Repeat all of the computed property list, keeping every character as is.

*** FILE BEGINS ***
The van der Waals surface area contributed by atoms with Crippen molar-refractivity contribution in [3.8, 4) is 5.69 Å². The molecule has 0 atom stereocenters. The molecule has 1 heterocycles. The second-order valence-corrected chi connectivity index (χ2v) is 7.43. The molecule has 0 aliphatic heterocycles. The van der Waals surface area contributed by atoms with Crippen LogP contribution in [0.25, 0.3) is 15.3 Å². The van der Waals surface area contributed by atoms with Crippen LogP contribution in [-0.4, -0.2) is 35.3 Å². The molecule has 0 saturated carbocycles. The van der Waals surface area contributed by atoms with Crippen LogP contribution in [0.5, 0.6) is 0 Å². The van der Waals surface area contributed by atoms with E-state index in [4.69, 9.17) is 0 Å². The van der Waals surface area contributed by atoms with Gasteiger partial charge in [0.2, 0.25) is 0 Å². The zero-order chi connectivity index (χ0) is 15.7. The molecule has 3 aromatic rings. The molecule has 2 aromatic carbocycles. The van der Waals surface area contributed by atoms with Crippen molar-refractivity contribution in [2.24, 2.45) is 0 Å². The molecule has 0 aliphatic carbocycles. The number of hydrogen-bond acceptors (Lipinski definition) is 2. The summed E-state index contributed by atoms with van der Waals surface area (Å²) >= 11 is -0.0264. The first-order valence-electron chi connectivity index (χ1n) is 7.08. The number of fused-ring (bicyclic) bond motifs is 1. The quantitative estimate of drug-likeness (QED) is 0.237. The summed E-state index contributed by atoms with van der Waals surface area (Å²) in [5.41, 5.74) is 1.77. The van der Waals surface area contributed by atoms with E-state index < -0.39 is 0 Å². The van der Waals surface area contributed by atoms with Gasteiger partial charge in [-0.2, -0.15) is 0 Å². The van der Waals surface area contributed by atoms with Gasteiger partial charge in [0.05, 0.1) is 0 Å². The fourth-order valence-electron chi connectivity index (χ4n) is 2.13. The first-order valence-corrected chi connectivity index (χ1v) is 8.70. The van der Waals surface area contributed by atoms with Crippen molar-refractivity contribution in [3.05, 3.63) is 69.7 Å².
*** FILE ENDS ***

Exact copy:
The van der Waals surface area contributed by atoms with Crippen molar-refractivity contribution in [3.8, 4) is 5.69 Å². The molecule has 0 atom stereocenters. The molecule has 1 heterocycles. The second-order valence-corrected chi connectivity index (χ2v) is 7.43. The molecule has 0 aliphatic heterocycles. The van der Waals surface area contributed by atoms with Crippen LogP contribution in [0.25, 0.3) is 15.3 Å². The van der Waals surface area contributed by atoms with Crippen LogP contribution in [-0.4, -0.2) is 35.3 Å². The molecule has 0 saturated carbocycles. The van der Waals surface area contributed by atoms with Crippen LogP contribution in [0.5, 0.6) is 0 Å². The van der Waals surface area contributed by atoms with E-state index in [4.69, 9.17) is 0 Å². The van der Waals surface area contributed by atoms with Gasteiger partial charge in [0.2, 0.25) is 0 Å². The zero-order chi connectivity index (χ0) is 15.7. The molecule has 3 aromatic rings. The molecule has 2 aromatic carbocycles. The van der Waals surface area contributed by atoms with Crippen molar-refractivity contribution in [2.24, 2.45) is 0 Å². The molecule has 0 aliphatic carbocycles. The number of hydrogen-bond acceptors (Lipinski definition) is 2. The summed E-state index contributed by atoms with van der Waals surface area (Å²) >= 11 is -0.0264. The first-order valence-electron chi connectivity index (χ1n) is 7.08. The number of fused-ring (bicyclic) bond motifs is 1. The quantitative estimate of drug-likeness (QED) is 0.237. The summed E-state index contributed by atoms with van der Waals surface area (Å²) in [5.41, 5.74) is 1.77. The van der Waals surface area contributed by atoms with E-state index < -0.39 is 0 Å². The van der Waals surface area contributed by atoms with Gasteiger partial charge in [-0.2, -0.15) is 0 Å². The van der Waals surface area contributed by atoms with Gasteiger partial charge in [0.05, 0.1) is 0 Å². The fourth-order valence-electron chi connectivity index (χ4n) is 2.13. The first-order valence-corrected chi connectivity index (χ1v) is 8.70. The van der Waals surface area contributed by atoms with Crippen molar-refractivity contribution in [3.05, 3.63) is 69.7 Å².